Council members discussed at length possible approaches Associated Students can take in response to a subpoena issued by Steve Pappas’ legal team during last night’s A.S. Legislative Council meeting.

The council discussed the possibility of objecting to the subpoena, which seeks all voter registration information obtained by the university last quarter.

Narain Kumar, a proxy at the meeting, said challenging the law would be futile. According to Kumar, the appropriate approach would be to educate students on the matter and inform them of how to opt out of releasing their personal information.

“We could try to fight it and employ legal strategies – prove the subpoena is not valid – but at the end of the day, they have more lawyers,” Kumar said. “We need to take a strategy that will make an immediate impact as opposed to something long and drawn out.”

Additionally, On-Campus Representative Ashley Day said it would be easy to alert the student body. Day said that informing students about their rights is the only thing that can be done in what little time is left – the university has just 10 more days to provide the information.

“I think you kind of undervalue the resources we have available,” Day said. “There are so many ways that we can educate. We’re not going to reach out to everyone, but the people that really care who find out will do something about it. The university is just as much responsible to the law as anyone else. There’s not much we can do in the next 10 days to prevent the information from being given out. We can try, but we should reach out to the students too.”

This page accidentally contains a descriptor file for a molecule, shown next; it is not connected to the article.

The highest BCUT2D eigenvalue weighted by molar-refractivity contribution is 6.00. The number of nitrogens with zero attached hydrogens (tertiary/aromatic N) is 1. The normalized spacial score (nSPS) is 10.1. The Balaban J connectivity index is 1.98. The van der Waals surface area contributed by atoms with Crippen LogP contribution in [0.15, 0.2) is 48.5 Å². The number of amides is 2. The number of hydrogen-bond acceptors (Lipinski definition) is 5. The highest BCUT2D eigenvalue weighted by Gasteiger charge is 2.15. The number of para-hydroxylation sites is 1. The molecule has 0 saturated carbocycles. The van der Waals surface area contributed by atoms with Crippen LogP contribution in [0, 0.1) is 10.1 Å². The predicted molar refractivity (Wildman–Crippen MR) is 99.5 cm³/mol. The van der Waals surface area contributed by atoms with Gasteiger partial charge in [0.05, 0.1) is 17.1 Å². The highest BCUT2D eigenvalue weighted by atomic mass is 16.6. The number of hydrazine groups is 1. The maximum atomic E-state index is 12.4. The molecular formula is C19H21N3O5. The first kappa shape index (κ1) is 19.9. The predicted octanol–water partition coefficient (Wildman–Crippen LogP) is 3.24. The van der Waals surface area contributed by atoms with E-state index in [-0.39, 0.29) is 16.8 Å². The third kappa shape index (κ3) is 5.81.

In response to members’ concerns about non-registered students having to release their personal information, Off-Campus Representative Steven Wolfson said questioning the specifics of the subpoena as opposed to confronting its legality would be more effective.

“Instead of challenging the legitimacy of the subpoena we know nothing about, we should take a two-pronged approach, challenging the scope of the subpoena as opposed to discussing validity,” Wolfson said.

Meanwhile, External Vice President of Statewide Affairs Corey Huber said a major sponsor has withdrawn financial support for the Death Cab for Cutie concert that UCSB won last year by registering the most student voters in the nation.

“Our largest sponsor has decided to pull out,” Huber said. “Other sponsors are still on board though, Death Cab [for Cutie] is still on board. This leaves us with a rather large problem, the absence of few thousand dollars. We have a few options. Us and the sponsors could come up with the missing funds. Another option is to sue the sponsor and have students be the plaintiffs. The judge would be more sympathetic to us. It’s all up in the air right now.”

A.S. Program Board Special Events Coordinator Sina Sadighi said a few more resources are still available to compensate for the loss.

“When the sponsor pulled out, we lost about $80,000,” Sadighi said. “We have been successful in getting new sponsors on board, at getting most of money back. If we want to make this happen, we have to make some sacrifices – anywhere upwards of $10,000 that we have to be contributing. We want to tap a few more sources of funding before [A.S.] Program Board steps up and covers the rest.”

Furthermore, council members briefly discussed the tentative agreement that has been attained between the UC and the American Federation of State, County and Municipal Employees.

According to Lindsay Quock, chair of the Isla Vista Tenants Union, some of the university workers’ victories include an increased hourly wage, as well as health and retirement benefits.

“We reached a tentative agreement with the UC today,” Quock said. “I’ve personally been busting my butt. Students have been really active in this contract campaign, it’s pretty darn good. It’s tentative, not yet signed. [The workers] were asking for a $15 minimum [hourly rate], got a $14 minimum [hourly rate], things like overtime pay are guaranteed now.”

Additionally, Huber said negotiations have also been made about seniority raises.

“UC service workers and the university have come to an agreement after a year and a half of negotiations,” Huber said. “For the first time, a system of seniority has been established … and we received a statewide minimum [hourly rate] raise by $3 an hour… It’s a huge contract negotiation.”